Turning a Dream into a Reality

Maria Pacheco has a Dream:

Maria Pacheco

“That all communities have houses…that all houses have a window…that from all windows a garden may be seen…that in all gardens there is a ball…that all balls belong to girls and boys that go to school…that all the schools have PTA’s with parents that work…that all who work, may reach the markets…that markets multiply houses with windows…that in the new windows birds and trees are multiplied…so the sky may be blue and the sun bright for everyone!”[1]

Maria has been working for the better part of her life to turn this dream into a reality. Her aim is to provide these communities with a source of income, enabling them to invest in their own futures. Maria spent years working with various communities, trying out a variety of ways to help them produce income. In 2003, she combined the lessons she learned from her many projects, partnered with the talented Queta Rodriguez and Ligia Chinchilla, and founded Kiej de los Bosques, a social enterprise with the goal of connecting rural artisans to the global market, thereby creating a sustainable source of income.

Wakami Jewelry [2]

In order to create lasting impact within the communities, Kiej partners with the NGO, Communities of the Earth. The NGO serves as a business incubator, providing the training necessary to turn a group of rural women into a legalized business. The incubation process takes 2 years and costs a total of $25,000. Communities are selected based on a vision and desire to make money and change their own lives.The training begins with dream workshop where the women share their dreams and visit successful business women. Kiej then sends in a fashion design team to teach the women how to make Wakami branded products which Kiej sells in national and international markets. Over the course of the 2-year incubation period the companies are aided by local technicians and provided with periodic business training courses.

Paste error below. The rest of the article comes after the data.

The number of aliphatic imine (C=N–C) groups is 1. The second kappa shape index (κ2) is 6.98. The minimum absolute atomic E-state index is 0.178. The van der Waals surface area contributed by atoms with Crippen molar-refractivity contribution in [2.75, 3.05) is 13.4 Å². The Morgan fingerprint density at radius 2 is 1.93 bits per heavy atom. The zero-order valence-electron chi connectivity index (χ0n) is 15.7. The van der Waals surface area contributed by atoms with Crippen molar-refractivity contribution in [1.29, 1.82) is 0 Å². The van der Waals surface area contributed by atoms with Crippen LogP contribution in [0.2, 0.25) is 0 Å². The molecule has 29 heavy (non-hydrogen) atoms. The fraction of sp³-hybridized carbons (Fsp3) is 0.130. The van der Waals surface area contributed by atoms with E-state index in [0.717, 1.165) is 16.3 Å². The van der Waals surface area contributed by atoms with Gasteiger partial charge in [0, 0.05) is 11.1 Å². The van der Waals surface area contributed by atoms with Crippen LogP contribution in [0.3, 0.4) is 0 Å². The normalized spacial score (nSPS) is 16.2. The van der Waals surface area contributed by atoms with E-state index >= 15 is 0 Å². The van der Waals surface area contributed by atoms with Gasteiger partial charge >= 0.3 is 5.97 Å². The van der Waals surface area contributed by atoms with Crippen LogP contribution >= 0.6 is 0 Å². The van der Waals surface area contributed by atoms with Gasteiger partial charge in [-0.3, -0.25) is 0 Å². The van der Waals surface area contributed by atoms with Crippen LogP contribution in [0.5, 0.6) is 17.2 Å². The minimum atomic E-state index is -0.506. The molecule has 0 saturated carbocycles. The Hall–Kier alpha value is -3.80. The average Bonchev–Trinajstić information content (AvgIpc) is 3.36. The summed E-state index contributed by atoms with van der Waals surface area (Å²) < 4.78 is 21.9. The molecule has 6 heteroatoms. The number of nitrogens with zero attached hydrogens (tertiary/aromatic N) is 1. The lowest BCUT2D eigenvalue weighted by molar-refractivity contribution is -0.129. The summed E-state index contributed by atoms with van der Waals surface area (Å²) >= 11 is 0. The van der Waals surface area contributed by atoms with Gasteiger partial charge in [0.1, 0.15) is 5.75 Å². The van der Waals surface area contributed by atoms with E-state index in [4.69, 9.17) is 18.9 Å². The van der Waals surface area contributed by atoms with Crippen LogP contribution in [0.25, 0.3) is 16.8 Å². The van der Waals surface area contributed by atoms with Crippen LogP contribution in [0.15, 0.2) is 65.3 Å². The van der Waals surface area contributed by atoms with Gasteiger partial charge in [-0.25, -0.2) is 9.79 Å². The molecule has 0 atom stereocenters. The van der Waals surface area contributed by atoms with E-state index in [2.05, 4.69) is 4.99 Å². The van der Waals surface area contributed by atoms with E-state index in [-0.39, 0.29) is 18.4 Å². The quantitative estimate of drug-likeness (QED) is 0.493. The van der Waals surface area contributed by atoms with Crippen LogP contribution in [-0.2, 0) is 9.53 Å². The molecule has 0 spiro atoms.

As soon as a community begins to make and save money, they begin the Wakami Village Methodology, a 3 part combination of goods and services to transform their lives.[3]

  1. Wakami Family: 5 important indicators are monitored: income generated, taxes paid, weight and height of children, school attendance, banking and savings accounts.
  2. Wakami Home: sustainable products that can significantly improve health, the economy, and the environment are presented to the communities at affordable prices. These products include: Ecofiltro water filters, Onil stoves, rain water collecting systems, Quetsol solar lighting systems, and organic garden kits.
  3. Wakami Community: programs are created to encourage community participation. These include: solid waste management programs, recreational parks programs, participation in local decision making spaces, girls clubs, school improvements, and medical and dental missions.

Kiej currently works with 17 rural companies (16 in Guatemala and 1 in Panama), 12 of which are comprised of mothers and 5 of young people working to pay for their education. The Wakami products are exported to more than 14 countries around the world.

This rural development project seems great on paper but it wasn’t until visiting one of the villages and hearing the leaders of the rural companies speak about how their lives have been changed that I was able to truly appreciate the incredible level of sustainable development that Maria and her team have instigated. What stood out most, as the business leaders spoke, was the new-found sense of empowerment and pride they had in themselves, their skills, and the life-changing products they were able to provide for their families.


Francisca, the leader of the San Rafael based company, dreams to own her own land someday. Although she cannot read or write, she has a very keen business sense and was elected to lead the Wakami company in her village. She had never worked before because she had to stay home to care for her family. At first, she told us, she thought the idea of starting a business was much to difficult. She was also wary of the idea because she had seen so many development projects come and go. However, she took the risk, and as soon as she earned her first paycheck she began to believe in the project. She is able to work from her home and is currently learning to read and write. She also takes a bus into Guatemala City once a week to deliver the finished products, pick up new supplies, and learn how to make new designs which she then teaches to the rest of the women in her company. She told us, with tears in her eyes, that her company’s paycheck last month (for 4 women) was 7,700Q, almost $1,000.